Like what? The key function is safety. On top of that you want payments/access control/optimised charging curve with respect to the grid/solar panels or electricity price. All of which is perfectly fine on a low speed bus. This doesn’t even require a CAN bus. I had a solution for that almost fifteen years ago based on the very simple Dallas one wire bus. If you want to connect the car to the internet for e.g. OTA updates of the vehicle, the PLC solution is useful. But, this is not an solution I expect to be used as mobile communication today are reliable and fast. Tesla and Nissan use that, as do the other manufacturersnI believe. The thing is, there is nothing that the PLC communication can do that can’t be done via the 4G network except for safety featured. And those can be done better by other solutions.

The 4G network requires that someone is operating that network. While filling up an individuals car while travelling might be the biggest concern for individuals it isn’t were the scope of the protocol lies. Doing a challenge response or any other verification is just a non starter.
For CAN you could even build a contactless sniffer that you hide at the charging stations and simply steal the data of any car that is using it.
Could actually be a fun project, maybe I ask some students to look into it.

Thank goodness that in the land of the free and the home of the brave, Tesla will probably never be “forced” to convert to CCS… meaning I won’t have to share the underwhelming local CCS DCFC network with 7000 new TM3 drivers every week. It’s already bad enough with a swarm of Leaf drivers that hog the combo chargers instead of going to any of the 5x more prevalent Chademo only DCFCs.

Now if Elon wants to put his money where his mouth is and actually support the broader adoption of EVs by adding/converting supercharging stations in the USA with CCS capability for all, game on. I mean, you can’t honestly say you are “all for EV adoption across the board” when adding CCS capability to the supercharger network is now clearly possible and practicable.

To put it bluntly, I’d rather buy my overpriced juice from Tesla than VW (Electrify America), a.k.a. diesel gate a-holes.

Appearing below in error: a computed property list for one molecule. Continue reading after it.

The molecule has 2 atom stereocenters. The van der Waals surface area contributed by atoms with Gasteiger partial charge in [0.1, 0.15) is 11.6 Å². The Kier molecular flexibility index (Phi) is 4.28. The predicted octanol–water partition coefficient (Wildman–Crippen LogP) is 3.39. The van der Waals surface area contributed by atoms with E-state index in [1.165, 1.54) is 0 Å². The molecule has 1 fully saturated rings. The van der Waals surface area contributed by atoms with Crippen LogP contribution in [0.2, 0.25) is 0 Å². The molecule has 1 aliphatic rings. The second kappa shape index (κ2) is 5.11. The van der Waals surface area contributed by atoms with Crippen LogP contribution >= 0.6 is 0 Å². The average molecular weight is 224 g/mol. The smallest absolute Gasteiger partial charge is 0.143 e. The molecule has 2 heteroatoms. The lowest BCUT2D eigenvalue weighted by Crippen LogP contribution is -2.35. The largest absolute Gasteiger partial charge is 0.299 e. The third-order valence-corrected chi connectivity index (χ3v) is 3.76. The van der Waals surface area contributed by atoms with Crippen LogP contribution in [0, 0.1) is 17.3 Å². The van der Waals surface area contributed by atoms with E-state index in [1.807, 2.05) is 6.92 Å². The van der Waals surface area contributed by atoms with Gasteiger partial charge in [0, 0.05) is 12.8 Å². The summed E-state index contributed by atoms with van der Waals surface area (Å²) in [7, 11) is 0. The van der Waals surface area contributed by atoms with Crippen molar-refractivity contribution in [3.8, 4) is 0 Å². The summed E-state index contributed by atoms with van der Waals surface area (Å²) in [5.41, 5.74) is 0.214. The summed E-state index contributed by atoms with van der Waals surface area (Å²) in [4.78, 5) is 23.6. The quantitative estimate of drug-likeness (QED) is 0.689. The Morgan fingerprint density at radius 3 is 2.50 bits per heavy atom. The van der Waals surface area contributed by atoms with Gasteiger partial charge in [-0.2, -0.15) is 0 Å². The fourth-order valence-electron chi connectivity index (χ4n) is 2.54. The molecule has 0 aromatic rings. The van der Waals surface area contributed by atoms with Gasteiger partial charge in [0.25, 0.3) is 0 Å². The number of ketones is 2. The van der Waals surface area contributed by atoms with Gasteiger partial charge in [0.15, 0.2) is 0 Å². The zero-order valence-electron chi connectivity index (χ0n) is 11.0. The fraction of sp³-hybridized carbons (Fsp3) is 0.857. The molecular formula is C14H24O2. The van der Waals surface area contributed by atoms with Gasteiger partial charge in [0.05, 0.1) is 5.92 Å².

Since Porsche and BMW have just demonstrated that 450 kW charging speed is already here and will be used on the next models. Tesla would have to use CCS to compete against them in their Supercharger V3 because Tesla-type charger could at best have been a short 145kW blip.

Not so fast. Battery longevity is much more important than charge speed at the Porsche dealership. Audi etrons will be in the queue at the Porsche dealership and what they gain in charging speed they will loose in convenience, shorter ranger, longevity, etc.

Why would Tesla drivers use the “underwhelming” CCS network, if they can keep using Tesla’s dedicated chargers? I expect that to be an exception rather than the rule…

– “underwhelming” CCS network
All 189 Porsche dealers are installing 350kw chargers, as are 400 Electrify America stations by late 2019. I assume Audi will do the same (at least 150kw) at its dealers. There are 368 U.S. Mercedes dealers, all of which (presumably) will be installing 150kw chargers.

U Singh, you write about charging at dealerships as a good thing and therefore clearly you have never attempted to do this.

Umangi is a serial anti-Tesla poster here and probably doesn’t even own an EV.

The vast majority of those chargers in the northeast are actually L2, and not CCS at all. Those that are CCS are almost all 50kW, even when EA finishes their first round on 6/30/19.

You mean they were ‚forced‘ to convert to a standard that is far more common in Europe and more convenient for customers? Germany has about 10x more CCS locations then Superchargere. by the way, Tesla could continue supporting their own standard under current legislation.

From Wikipedia: “In the European Union according to the Directive 2014/94/EU, all high power DC charging points set up after November 18, 2017 shall be equipped for interoperability purposes at least with Combo 2 connectors. However, this does not prohibit the set-up of other charging points (e.g. CHAdeMO or Tesla Superchargers).”

Tesla could have chosen to use their proprietary connector BUT any new charging station they set up in the EU has to ALSO provide Combo 2 (a.k.a. CCS for Europe)… so any new supercharger would have to include CCS and there wouldn’t be any Teslas to plug into them unless the Model 3 came with CCS. It would be nice if they did the same in their home country without being legally forced to do so. Just say’n.

At the annual shareholder meeting in June 2018 Elon Musk had mentioned that there would be a “major Supercharger announcement at the end of 2018”.

Has that happened yet?

Have any details already been announced/revealed?

High powered CCS charging plugs are supply constrained at the moment and Tesla is late to the CCS party so they have to wait until ABB, Tritium and all the other established manufacturers have been served.

@ eject

So, what was the announcement?

Yeah, that guy says a lot thats not happened.

“major Supercharger announcement at the end of 2018”

End of 2018 is on the Muskian calendar, not Gregorian.

3 Tesla model 3 vehicles were registered in the Netherlands in December.